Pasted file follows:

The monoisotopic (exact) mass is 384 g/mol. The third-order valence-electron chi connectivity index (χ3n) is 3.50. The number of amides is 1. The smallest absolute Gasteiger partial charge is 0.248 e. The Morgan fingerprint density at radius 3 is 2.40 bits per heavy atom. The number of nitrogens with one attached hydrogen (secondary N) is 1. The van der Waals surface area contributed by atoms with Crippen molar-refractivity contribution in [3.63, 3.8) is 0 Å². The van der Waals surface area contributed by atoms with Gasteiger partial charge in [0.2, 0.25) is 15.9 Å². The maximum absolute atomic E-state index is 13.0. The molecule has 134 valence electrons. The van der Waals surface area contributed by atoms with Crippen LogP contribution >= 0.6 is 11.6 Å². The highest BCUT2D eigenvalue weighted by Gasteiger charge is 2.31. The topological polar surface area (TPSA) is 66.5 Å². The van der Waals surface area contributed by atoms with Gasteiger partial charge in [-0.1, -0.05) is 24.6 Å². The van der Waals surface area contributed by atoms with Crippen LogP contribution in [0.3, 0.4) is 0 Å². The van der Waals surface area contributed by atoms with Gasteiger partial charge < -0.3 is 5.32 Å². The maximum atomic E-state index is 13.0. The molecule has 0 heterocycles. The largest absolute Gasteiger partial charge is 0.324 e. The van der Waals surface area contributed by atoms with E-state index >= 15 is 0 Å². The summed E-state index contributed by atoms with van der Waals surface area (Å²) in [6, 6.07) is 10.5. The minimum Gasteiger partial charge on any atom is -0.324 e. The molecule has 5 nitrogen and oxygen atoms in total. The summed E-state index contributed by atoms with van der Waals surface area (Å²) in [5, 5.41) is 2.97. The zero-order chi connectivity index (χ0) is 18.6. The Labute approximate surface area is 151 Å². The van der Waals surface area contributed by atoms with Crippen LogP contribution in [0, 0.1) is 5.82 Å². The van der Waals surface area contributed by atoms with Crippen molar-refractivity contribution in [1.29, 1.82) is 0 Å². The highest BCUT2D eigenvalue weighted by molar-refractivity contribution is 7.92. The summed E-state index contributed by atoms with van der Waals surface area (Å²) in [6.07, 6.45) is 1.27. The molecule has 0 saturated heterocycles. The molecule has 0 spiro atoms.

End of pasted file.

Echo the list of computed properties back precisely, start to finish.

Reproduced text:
The monoisotopic (exact) mass is 384 g/mol. The third-order valence-electron chi connectivity index (χ3n) is 3.50. The number of amides is 1. The smallest absolute Gasteiger partial charge is 0.248 e. The Morgan fingerprint density at radius 3 is 2.40 bits per heavy atom. The number of nitrogens with one attached hydrogen (secondary N) is 1. The van der Waals surface area contributed by atoms with Crippen molar-refractivity contribution in [3.63, 3.8) is 0 Å². The van der Waals surface area contributed by atoms with Gasteiger partial charge in [0.2, 0.25) is 15.9 Å². The maximum absolute atomic E-state index is 13.0. The molecule has 134 valence electrons. The van der Waals surface area contributed by atoms with Crippen LogP contribution >= 0.6 is 11.6 Å². The highest BCUT2D eigenvalue weighted by Gasteiger charge is 2.31. The topological polar surface area (TPSA) is 66.5 Å². The van der Waals surface area contributed by atoms with Gasteiger partial charge in [-0.1, -0.05) is 24.6 Å². The van der Waals surface area contributed by atoms with Crippen LogP contribution in [0.3, 0.4) is 0 Å². The van der Waals surface area contributed by atoms with Gasteiger partial charge < -0.3 is 5.32 Å². The maximum atomic E-state index is 13.0. The molecule has 0 heterocycles. The largest absolute Gasteiger partial charge is 0.324 e. The van der Waals surface area contributed by atoms with E-state index >= 15 is 0 Å². The summed E-state index contributed by atoms with van der Waals surface area (Å²) in [6, 6.07) is 10.5. The minimum Gasteiger partial charge on any atom is -0.324 e. The molecule has 5 nitrogen and oxygen atoms in total. The summed E-state index contributed by atoms with van der Waals surface area (Å²) in [5, 5.41) is 2.97. The zero-order chi connectivity index (χ0) is 18.6. The Labute approximate surface area is 151 Å². The van der Waals surface area contributed by atoms with Crippen LogP contribution in [0, 0.1) is 5.82 Å². The van der Waals surface area contributed by atoms with Crippen molar-refractivity contribution in [1.29, 1.82) is 0 Å². The highest BCUT2D eigenvalue weighted by molar-refractivity contribution is 7.92. The summed E-state index contributed by atoms with van der Waals surface area (Å²) in [6.07, 6.45) is 1.27. The molecule has 0 saturated heterocycles. The molecule has 0 spiro atoms.